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  • Special Section Introduction:Hybridity: Arts, Sciences and Cultural
  • Yvonne Spielmann and David Bolter

Presenting selected papers from a special section of the 93rd Annual Conference of the College Art Association, Atlanta, GA, 19-16 February 2005.

Hybridity has become a term commonly used in cultural studies to describe conditions in contact zones where different cultures connect, merge, intersect and eventually transform. More specifically, hybridization denotes the two-way process of borrowing and blending between cultures, where new, incoherent and heterogeneous forms of cultural practice emerge in translocal places—so-called third spaces. Here, the interaction of different practices produces hybrid forms that stand in between the poles of merging. These contact zones, in-between and third spaces are socially and culturally determined. In the case of digital environments, we must also address communicative interaction in the convergence of real and virtual spaces. Digital hybridity works across and integrates a diverse range of modes of representation, such as image, text, sound, space and bodily modes of expression. The study of digital cultures as fields of hybrid interaction allows us to consider different users and agents in electronic (mass) media environments. In particular, it allows us to examine the culturally mixed expertises that combine different aspects of theory and practice at work in locally produced and globally distributed media forms and the convergence of network-based science and knowledge technologies with creative-arts practices. The metaphor of hybrid zones and spaces also addresses the (trans)formation of individual disciplinary scientific and aesthetic patterns through communication processes in a global, networked media context.

Edmond Couchot suggests that the terms hybridity and hybridization characterize the profound changes to traditional media through digitization.

So much so that it is scarcely relevant to continue applying some concepts, notably that of "intermediality," to digital media without losing what constitutes their novelty.... Once interest shifts to the analysis of digital media, the author proposes the term hybridisation. It allows various, almost genetic operations on the media unrealisable with traditional technologies. Numerous forms of hybridisation are available to digital media, affecting the morphogenesis of media as much as their distribution. One of the most decisive examples in the evolution of arts and culture is the subject-machine hybrid, which shatters the traditional standing of the work, the spectator and the author. A technological process specific to interactivity, hybridisation also characterises a transversal aesthetic proper to the digital [1].

It is important to examine hybridity in the arts, sciences and media cultures because hybrid practices are basic tools in collaborative research and in the emergent intersections of sciences and arts—for example, in research in visual and cognitive perception, in the design of computer interfaces and their visualization, and in knowledge-based methods for understanding the transfer and transformation of information in systems of higher complexity. Knowledge becomes a more important research tool than vision with regard to digitization where all possible combinations that are technically realizable with the computer cannot be visually recognized. With regard to virtuality and interactivity in particular, hybridity is an important element in the construction of new and digital media forms. Cultural practices are changing rapidly in contemporary society under the influence of broad social, economic and technological developments. Societies cannot represent themselves (in arts, crafts, science and technology or public forms) without their technical tools. The transformation into a knowledge-based society increasingly depends on digital technologies as the contemporary resources of representation, of the production of meaning, for the generation of information, knowledge, communication and interaction.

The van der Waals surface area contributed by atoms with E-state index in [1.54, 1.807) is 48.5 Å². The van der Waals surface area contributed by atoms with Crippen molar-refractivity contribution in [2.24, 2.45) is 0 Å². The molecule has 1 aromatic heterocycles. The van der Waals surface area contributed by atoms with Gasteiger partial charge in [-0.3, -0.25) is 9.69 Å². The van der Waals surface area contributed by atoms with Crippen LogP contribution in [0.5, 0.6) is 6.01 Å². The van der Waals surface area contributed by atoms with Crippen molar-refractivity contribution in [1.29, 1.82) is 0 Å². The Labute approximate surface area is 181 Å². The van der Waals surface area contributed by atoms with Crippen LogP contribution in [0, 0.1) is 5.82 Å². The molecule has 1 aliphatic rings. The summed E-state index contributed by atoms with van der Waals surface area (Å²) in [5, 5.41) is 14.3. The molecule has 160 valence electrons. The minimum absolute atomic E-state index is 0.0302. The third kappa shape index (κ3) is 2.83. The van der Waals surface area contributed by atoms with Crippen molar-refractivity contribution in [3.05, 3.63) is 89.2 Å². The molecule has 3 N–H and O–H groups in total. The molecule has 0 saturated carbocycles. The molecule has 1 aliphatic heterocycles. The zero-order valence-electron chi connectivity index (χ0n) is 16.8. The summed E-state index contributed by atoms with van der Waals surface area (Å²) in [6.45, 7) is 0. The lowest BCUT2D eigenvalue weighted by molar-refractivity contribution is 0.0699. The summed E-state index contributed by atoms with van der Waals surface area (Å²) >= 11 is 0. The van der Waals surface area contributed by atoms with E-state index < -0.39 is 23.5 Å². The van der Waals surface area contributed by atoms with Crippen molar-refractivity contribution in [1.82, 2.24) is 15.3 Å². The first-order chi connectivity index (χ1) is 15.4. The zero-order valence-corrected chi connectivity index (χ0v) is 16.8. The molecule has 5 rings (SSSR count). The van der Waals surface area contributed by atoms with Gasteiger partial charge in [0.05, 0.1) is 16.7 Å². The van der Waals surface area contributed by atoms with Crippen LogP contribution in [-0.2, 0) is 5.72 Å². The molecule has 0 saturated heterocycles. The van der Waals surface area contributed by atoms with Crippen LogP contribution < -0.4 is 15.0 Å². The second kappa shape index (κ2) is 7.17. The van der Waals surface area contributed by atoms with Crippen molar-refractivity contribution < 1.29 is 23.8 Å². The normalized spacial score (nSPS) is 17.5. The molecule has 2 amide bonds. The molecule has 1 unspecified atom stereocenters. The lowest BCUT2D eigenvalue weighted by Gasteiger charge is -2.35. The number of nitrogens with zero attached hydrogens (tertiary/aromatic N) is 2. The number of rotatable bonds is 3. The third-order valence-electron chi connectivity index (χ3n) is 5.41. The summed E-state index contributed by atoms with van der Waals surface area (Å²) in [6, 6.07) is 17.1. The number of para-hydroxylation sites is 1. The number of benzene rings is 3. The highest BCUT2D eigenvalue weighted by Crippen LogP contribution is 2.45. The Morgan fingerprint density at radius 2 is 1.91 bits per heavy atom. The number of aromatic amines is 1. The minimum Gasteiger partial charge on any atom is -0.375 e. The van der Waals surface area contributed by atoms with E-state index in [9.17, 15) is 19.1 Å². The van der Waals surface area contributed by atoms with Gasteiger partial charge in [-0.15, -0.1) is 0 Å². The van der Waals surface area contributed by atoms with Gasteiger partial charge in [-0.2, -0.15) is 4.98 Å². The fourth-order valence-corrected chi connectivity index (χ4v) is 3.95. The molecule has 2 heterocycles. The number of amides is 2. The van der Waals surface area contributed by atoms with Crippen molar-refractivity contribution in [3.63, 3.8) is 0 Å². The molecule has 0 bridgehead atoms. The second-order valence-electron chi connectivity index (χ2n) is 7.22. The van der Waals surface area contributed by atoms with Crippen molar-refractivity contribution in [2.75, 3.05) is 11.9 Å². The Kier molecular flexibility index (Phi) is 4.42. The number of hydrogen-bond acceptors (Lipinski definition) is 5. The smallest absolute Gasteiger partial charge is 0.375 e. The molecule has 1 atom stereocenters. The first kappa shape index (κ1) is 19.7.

Some of these issues were discussed in the Leonardo panel at the 2005 College Art Association Conference, in Atlanta, Georgia. This section is drawn from the presentations of the Leonardo panel and aims to address new forms of encounter, dialogue and interaction indicative [End Page 106] of larger shifts in the arts, sciences and culture in the face of digital technologies and the hybridization of media and media forms.

We start with the premise that science, art and technology were closely connected in early modernity: New technologies (especially film) were regarded as the starting point for a new era of progress and an age of visuality. The European avant-garde movements developed the vision of a future...


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